Without any real explanation Max takes on the power to control time early on in the story. Being the crux of the game’s mechanics the first episode takes every chance it can to tell you (as Max) that you can rewind critical choices and choose another with your powers. At first I worried that this would take away any sense of agency from the game (since you can choose whatever, see how it plays out, and go back to try the other option as many times as you’d like), but they still felt pretty powerful once I locked them in. Only time and future episodes will tell if the choices actually matter and impact the story in any real capacity or if it will go the Telltale route of only slightly altering dialogue. As much as I’d hope for the former I’m not getting my hopes up on that.

It’s impossible to judge the quality of Life Is Strange on the first episode alone. Maybe the writing could get noticeably better or the story could completely fall apart in the latter half. No one really knows. At the very least I can say the first episode got me interested to see more. Honestly not more of the doomsday overarching plot but definitely more of the character arcs. I want to see Max, Chloe and everyone else grow and change over these next few months, and I hope that my biggest fear won’t come true. I hope the game doesn’t fall into mediocrity. I want something special out of Life Is Strange.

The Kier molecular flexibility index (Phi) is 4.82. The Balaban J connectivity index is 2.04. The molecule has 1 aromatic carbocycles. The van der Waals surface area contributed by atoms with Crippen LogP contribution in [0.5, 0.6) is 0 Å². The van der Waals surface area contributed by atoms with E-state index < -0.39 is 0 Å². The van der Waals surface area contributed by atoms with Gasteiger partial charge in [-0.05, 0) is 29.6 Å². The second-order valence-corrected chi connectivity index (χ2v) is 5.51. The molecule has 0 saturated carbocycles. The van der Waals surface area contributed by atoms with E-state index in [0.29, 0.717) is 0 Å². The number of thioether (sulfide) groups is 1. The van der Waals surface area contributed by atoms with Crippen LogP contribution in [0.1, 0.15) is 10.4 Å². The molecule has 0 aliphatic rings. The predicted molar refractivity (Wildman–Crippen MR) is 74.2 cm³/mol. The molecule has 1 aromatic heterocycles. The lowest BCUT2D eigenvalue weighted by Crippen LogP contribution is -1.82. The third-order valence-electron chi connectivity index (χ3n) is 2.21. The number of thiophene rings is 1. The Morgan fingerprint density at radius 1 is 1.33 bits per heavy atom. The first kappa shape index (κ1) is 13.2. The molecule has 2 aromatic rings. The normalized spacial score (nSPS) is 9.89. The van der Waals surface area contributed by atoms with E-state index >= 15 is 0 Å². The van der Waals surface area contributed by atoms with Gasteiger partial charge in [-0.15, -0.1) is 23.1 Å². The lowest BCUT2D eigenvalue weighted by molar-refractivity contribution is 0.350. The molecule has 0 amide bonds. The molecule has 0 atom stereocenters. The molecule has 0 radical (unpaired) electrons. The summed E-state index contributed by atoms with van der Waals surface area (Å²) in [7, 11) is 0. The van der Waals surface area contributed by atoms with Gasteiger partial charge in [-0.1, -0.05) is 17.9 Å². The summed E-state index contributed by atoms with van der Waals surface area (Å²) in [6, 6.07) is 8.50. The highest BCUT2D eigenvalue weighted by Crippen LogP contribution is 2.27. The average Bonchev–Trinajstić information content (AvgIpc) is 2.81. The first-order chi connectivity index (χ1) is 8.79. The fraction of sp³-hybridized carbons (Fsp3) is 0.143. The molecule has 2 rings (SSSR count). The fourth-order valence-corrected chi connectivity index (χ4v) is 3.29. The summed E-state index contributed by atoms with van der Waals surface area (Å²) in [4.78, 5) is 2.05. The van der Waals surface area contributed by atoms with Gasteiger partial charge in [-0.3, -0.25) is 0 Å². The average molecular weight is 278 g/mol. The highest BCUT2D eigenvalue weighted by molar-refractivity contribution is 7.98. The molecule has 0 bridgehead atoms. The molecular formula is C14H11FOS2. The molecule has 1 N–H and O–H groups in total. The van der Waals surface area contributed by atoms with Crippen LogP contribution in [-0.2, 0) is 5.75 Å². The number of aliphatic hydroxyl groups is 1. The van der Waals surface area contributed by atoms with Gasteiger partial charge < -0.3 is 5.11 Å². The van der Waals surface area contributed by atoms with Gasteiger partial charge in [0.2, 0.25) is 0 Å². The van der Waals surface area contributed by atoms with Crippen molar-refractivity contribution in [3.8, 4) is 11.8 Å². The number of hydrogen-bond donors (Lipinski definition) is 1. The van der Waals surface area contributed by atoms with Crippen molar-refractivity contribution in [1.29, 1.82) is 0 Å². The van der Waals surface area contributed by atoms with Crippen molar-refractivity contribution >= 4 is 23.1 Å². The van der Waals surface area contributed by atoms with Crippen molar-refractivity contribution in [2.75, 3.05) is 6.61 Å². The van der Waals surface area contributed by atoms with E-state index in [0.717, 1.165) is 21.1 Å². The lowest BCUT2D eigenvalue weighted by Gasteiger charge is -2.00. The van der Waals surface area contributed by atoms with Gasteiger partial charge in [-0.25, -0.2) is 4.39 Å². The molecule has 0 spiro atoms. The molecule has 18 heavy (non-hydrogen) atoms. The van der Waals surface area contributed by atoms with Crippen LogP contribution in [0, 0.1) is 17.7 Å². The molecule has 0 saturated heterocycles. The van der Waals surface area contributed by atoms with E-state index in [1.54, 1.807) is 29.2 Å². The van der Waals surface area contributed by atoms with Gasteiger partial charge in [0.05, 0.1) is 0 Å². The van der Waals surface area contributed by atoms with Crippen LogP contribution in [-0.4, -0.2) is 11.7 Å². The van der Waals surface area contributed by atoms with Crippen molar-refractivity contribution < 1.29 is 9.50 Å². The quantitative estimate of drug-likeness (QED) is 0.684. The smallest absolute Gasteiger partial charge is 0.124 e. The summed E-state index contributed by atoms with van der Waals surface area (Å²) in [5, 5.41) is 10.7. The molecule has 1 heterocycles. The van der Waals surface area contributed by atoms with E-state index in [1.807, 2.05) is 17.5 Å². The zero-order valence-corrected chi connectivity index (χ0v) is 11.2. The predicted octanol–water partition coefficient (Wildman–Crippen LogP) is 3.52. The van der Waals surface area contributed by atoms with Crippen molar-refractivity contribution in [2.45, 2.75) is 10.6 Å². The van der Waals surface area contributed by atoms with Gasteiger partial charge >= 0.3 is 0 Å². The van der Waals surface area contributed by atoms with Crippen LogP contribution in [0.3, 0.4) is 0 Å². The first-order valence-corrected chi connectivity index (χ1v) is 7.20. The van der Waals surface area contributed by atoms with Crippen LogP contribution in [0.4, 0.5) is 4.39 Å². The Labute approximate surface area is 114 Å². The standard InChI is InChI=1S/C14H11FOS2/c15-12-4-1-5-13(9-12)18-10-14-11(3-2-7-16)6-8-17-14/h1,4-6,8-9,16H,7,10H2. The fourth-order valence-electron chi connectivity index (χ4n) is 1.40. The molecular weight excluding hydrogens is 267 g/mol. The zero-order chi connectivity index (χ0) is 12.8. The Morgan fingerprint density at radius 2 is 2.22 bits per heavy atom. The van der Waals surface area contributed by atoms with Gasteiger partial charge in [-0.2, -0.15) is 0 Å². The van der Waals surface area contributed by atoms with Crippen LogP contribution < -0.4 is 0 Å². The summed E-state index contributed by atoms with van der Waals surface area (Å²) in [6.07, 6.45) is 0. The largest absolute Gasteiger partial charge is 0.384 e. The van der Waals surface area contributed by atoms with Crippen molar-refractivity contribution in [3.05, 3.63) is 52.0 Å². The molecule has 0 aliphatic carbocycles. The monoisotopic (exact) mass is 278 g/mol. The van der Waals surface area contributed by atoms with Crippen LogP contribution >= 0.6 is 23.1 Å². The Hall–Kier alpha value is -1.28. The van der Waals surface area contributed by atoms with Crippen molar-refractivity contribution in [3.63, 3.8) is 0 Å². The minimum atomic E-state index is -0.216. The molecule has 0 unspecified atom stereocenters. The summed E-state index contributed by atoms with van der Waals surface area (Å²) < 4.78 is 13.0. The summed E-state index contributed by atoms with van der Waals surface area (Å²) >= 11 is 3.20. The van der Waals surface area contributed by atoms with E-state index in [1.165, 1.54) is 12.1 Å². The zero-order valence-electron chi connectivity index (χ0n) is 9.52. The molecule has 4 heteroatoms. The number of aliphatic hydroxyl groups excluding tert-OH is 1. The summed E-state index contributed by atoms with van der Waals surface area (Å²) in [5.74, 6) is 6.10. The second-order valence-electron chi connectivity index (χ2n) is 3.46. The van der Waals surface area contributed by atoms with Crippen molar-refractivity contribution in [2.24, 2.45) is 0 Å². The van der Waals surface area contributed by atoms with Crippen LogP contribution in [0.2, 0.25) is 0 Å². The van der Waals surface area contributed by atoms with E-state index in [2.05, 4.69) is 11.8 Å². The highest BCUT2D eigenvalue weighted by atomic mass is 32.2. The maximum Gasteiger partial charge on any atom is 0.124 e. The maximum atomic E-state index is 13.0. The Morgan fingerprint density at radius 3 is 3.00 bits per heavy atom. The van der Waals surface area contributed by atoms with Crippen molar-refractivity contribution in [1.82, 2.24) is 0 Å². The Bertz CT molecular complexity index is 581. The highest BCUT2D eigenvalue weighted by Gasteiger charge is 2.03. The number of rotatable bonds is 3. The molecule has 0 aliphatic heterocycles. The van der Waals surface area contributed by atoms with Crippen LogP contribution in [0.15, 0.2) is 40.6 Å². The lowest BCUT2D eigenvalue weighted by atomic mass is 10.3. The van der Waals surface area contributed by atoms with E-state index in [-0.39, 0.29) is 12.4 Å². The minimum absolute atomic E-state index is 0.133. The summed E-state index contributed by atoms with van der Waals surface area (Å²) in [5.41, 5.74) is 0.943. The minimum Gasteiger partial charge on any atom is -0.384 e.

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Some Thoughts On Neverending Nightmares

Neverending Nightmares is a pretty good experience and a pretty poor game. It has a fantastic black and white sketch book art style with painted blood red accents. A haunting, yet simple, soundtrack accompanied by the loud footsteps and short breaths of the main character Thomas. And enemies. The biggest problem is that the game has enemies.

Nightmares lives and dies by its own atmosphere. If anything in the game does something to shatter your immersion then it becomes really hard to recover from that point on. So the enemies, by their very nature of being an obstacle to the player, can easily cause this problem. If they kill you, you die, and stop making progress.